Classic rib-sticking French bistro cooking

The flame of old-school French bistro cooking burns with brilliance at these two Parisian brasseries, says Bill Knott

Pappardelle of cuttlefish
Pappardelle of cuttlefish

If there is one style of cuisine that suits these chilly days, classic rib-sticking French bistro cooking cuts la moutarde better than any other. A hearty cassoulet, bœuf à la bourguignonne, jambon persillé, blanquette de veau, choucroûte… cuisine à l’ancienne is the culinary equivalent of a bearskin rug and a roaring fire.

The only problem, even in Paris, is where to find it. Old-fashioned bistros are disappearing as quickly as pubs are vanishing in London: many touristy brasseries survive, but finding a place where the food is cooked with skill and love, the menu steeped in French tradition, is harder than ever.

But not impossible. I have a particular fondness for the more-shabby-than-chic, belle époque dining room at Bistrot La Renaissance, just north of Montmartre, where the runny yolks of oeufs en cocotte bleed slowly into rich, grill-blistered cream, and the entrecôte steak is almost as bloody as Quentin Tarantino’s Inglourious Basterds, which used the bistrot as a location; as did Claude Chabrol, 25 years earlier, for Le Sang des Autres.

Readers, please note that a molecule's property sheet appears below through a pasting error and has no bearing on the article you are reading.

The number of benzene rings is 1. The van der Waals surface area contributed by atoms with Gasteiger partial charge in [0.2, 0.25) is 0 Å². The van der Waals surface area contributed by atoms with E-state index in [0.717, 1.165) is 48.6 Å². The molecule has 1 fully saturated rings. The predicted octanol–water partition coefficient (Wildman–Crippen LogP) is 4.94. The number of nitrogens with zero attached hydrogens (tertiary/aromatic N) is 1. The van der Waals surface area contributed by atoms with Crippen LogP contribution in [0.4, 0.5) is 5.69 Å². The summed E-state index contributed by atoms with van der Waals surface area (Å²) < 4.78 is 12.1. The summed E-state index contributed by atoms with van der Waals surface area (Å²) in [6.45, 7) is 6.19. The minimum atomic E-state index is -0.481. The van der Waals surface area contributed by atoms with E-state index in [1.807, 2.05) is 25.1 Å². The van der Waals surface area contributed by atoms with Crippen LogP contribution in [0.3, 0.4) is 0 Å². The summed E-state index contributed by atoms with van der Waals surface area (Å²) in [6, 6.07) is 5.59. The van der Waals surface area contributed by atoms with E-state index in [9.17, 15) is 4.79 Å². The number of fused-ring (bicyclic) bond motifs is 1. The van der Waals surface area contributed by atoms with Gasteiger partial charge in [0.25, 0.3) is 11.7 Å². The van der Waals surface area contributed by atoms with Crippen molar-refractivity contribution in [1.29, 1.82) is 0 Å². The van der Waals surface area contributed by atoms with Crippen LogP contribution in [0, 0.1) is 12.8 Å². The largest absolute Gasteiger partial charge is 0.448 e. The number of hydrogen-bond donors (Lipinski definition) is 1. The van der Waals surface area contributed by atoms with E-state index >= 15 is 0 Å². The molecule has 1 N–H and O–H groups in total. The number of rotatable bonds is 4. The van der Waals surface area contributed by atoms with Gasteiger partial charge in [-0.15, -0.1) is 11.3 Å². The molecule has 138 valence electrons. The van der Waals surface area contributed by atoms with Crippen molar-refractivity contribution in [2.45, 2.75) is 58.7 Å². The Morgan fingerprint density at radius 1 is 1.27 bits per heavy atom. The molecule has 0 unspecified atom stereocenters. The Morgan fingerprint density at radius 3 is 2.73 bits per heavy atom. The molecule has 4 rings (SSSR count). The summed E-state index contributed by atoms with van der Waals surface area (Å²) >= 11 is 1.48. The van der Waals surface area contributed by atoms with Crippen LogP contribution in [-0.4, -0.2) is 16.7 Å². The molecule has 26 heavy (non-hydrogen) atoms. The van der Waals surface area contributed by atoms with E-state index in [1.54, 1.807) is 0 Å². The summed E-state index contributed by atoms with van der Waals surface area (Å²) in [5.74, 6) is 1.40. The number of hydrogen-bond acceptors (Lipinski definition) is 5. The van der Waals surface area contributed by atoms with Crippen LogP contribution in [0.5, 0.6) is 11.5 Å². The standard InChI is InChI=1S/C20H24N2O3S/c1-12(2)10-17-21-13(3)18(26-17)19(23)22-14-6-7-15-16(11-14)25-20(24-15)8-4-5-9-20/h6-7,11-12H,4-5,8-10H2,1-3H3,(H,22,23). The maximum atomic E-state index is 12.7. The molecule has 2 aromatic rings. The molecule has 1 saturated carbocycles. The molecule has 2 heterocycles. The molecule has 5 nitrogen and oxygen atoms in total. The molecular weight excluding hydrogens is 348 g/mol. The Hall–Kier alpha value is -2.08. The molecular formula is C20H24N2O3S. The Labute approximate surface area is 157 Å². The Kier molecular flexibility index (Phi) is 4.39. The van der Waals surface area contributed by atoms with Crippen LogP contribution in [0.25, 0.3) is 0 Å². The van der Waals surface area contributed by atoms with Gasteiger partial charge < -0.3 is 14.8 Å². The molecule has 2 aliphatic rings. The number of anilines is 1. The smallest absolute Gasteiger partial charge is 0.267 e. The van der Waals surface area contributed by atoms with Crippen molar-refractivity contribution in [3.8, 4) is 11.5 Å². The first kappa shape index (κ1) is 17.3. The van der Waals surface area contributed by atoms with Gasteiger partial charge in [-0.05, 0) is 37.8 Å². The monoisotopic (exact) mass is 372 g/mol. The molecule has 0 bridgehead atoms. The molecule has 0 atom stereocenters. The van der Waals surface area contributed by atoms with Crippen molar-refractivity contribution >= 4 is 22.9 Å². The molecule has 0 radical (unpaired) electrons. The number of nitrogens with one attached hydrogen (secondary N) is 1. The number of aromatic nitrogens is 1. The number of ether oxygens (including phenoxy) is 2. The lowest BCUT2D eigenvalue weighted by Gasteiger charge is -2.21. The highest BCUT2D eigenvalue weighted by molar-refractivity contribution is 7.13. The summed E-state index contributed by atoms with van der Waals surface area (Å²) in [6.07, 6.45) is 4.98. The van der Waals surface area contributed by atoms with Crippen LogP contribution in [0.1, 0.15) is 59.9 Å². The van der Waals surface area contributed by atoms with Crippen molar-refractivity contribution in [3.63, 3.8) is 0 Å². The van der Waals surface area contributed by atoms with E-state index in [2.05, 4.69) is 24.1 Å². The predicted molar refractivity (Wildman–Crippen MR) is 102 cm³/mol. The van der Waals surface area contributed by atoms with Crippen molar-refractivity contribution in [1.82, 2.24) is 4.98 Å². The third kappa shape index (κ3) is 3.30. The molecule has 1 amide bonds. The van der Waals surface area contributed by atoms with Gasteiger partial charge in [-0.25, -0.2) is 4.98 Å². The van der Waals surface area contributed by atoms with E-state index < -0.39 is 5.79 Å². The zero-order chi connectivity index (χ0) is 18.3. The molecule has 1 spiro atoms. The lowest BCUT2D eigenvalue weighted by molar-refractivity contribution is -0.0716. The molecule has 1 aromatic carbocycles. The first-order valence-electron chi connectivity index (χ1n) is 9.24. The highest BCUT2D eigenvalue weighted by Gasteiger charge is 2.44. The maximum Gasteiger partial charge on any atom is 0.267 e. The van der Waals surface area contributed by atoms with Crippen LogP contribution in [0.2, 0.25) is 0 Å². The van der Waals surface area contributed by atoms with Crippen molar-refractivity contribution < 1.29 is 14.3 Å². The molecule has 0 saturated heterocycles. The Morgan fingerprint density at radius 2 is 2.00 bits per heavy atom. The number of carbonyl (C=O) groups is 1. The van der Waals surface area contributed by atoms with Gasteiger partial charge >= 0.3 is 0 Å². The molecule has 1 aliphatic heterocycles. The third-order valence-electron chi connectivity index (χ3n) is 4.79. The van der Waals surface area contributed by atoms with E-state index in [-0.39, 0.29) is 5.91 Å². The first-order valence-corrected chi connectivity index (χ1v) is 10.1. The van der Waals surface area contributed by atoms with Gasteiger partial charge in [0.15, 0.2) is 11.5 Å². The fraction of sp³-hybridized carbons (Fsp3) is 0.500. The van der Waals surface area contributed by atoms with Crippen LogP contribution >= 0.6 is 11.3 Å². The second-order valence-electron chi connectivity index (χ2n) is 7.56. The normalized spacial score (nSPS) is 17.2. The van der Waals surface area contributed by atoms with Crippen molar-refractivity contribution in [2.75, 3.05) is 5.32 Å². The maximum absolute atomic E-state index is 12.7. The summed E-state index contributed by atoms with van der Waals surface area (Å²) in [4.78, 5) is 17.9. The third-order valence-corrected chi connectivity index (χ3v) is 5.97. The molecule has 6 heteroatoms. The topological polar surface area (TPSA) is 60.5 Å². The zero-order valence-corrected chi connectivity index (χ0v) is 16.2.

If the menu at Bistrot La Renaissance is a love letter to classic French cookery, the carte at L’Assiette, near the Montparnasse Cemetery but happily off the tourist radar, is a full-blown epic poem. Not in length – it is commendably short – but in chef/patron David Rathgeber’s insistence on making everything from scratch, in time-honoured fashion. He modestly describes his food as “cuisine canaille”: riff-raff cooking.


This is not a place for fancy amuse-bouches or saucers of olive oil and balsamic vinegar. L’Assiette was once a charcuterie: hommage comes in the form of a basket of country bread, excellent butter and some generous, hand-carved, pleasingly fatty slices of ham.

Rathgeber’s profound mastery not just of technique but of flavour does not falter throughout the meal. An ethereally fragrant tartare of blue shrimps has pine nuts for crunch, a zingy pinch of piment d’Espelette and a dressing made from the heads; a rustic pot of hamhock rillettes is made silky with foie gras, sharpened with a few lightly pickled vegetables.

His cassoulet, bubbling in an earthenware cocotte, is a thing of beauty: six kinds of meat, among them lamb neck, duck confit and Toulouse sausage, lend a sublime texture to thin-skinned mogette beans. In my humble opinion, it is the finest cassoulet I have ever eaten.

Tête de veau is also in a class of its own. Featuring calf’s brain and tongue, it is not for the squeamish: most chefs buy it ready-rolled, but Rathgeber breaks down the head himself, lending his finished dish a joyful variety of flavours and textures. Creamy brains, yieldingly slow-braised tongue, ribbons of cartilage cooked al dente, the skin and fat sticky with gelatine, and a sauce gribiche flecked with parsley, savory and marjoram: it is an old-school masterpiece. Winter has its compensations, and dinner at L’Assiette is one of the very best.


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